Heroes are rare. John Glenn is being remembered fittingly for more than being the first person in history to witness four sunsets in a single day. He is being honored for his character as well as for his courage.
I recall once meeting Senator Glenn back in 1985. I approached him at an AIPAC banquet. Indicating that my parents had chosen my middle name, Glenn, to honor his 1962 feat, I curiously asked, “How often do you learn that newborns were so named?” He modestly smiled and said, “Too often.” While I suspect that few colleagues are similarly named, every Jew derives her or his identity from naming moments in this week and next week’s portions of Torah.
Jews and Judaism are named after Judah who is named by his mother Leah. He is her fourth son. The names she gives to her first three sons focus on what she yearns for but cannot attain – the love her husband Jacob. Naming Judah as she does, Judah means “praise”(Gen. 29:35), indicates Leah’s transformation from an obsession over what she lacked to an appreciation for what she had. The Talmud says that from the beginning of time, nobody had yet praised God as Leah did (Brachot 7b). Leah’s extraordinary pivot for pleading to praise signals a worldview for Judah’s descendants, the Jews. Our cup overflows. Moreover, even after three strikes, we don’t lose hope. With a fourth swing we make contact with our people’s fundamental affinity for gratefulness.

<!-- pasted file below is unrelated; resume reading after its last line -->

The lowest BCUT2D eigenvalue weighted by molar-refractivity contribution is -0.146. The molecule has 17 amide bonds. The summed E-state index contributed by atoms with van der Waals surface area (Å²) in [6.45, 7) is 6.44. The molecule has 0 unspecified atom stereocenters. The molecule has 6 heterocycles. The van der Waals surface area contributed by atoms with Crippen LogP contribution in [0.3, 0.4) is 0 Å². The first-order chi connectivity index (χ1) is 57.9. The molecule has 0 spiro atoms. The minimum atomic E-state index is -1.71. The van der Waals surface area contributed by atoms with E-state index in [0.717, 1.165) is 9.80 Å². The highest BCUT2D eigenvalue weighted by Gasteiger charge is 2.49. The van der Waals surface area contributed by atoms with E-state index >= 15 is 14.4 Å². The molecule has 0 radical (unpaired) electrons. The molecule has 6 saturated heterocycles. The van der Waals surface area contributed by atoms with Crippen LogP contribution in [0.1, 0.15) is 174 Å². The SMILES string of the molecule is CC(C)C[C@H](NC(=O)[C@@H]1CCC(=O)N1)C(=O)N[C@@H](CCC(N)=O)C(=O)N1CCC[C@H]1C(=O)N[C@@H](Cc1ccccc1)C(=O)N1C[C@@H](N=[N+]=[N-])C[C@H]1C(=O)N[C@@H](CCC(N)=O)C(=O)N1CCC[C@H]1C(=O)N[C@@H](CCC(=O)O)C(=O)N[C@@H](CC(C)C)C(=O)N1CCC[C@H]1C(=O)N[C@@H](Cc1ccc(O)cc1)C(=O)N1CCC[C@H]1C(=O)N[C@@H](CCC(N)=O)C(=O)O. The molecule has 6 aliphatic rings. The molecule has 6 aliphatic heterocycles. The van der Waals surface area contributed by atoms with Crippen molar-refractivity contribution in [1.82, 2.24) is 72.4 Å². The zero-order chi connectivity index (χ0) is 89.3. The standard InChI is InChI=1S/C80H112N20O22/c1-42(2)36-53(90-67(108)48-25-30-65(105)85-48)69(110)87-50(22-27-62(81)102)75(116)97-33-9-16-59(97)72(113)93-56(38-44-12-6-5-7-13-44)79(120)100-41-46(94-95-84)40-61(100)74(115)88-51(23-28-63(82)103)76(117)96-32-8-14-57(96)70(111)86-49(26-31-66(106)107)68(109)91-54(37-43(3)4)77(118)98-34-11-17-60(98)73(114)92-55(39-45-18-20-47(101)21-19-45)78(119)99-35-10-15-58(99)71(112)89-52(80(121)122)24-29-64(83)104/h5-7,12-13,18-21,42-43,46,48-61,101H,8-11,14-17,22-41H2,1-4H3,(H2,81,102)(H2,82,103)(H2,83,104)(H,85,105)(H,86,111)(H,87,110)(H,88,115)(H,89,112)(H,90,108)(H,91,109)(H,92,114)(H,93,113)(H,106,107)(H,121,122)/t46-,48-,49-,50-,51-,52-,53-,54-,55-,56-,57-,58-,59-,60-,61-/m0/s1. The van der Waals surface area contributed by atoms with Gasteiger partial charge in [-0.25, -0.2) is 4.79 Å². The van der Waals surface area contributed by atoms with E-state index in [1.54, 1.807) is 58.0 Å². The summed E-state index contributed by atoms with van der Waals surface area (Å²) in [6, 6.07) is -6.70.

Next week in the Torah portion, Jacob will become Israel following his nocturnal terrestrial struggle. He refuses to part company with his companion until he can extract something positive from him, “I will not release you unless you bless me” (Gen. 32:27). It is only after eliciting a blessing from a painful experience that he earns the name Israel. Insisting upon helpful outcomes is also our fundamental national ability.
Our heroes harvest hope by generating thankfulness and resourcefulness. May we prove worthy of our namesakes by bringing a measure of their character and courage to today’s challenges.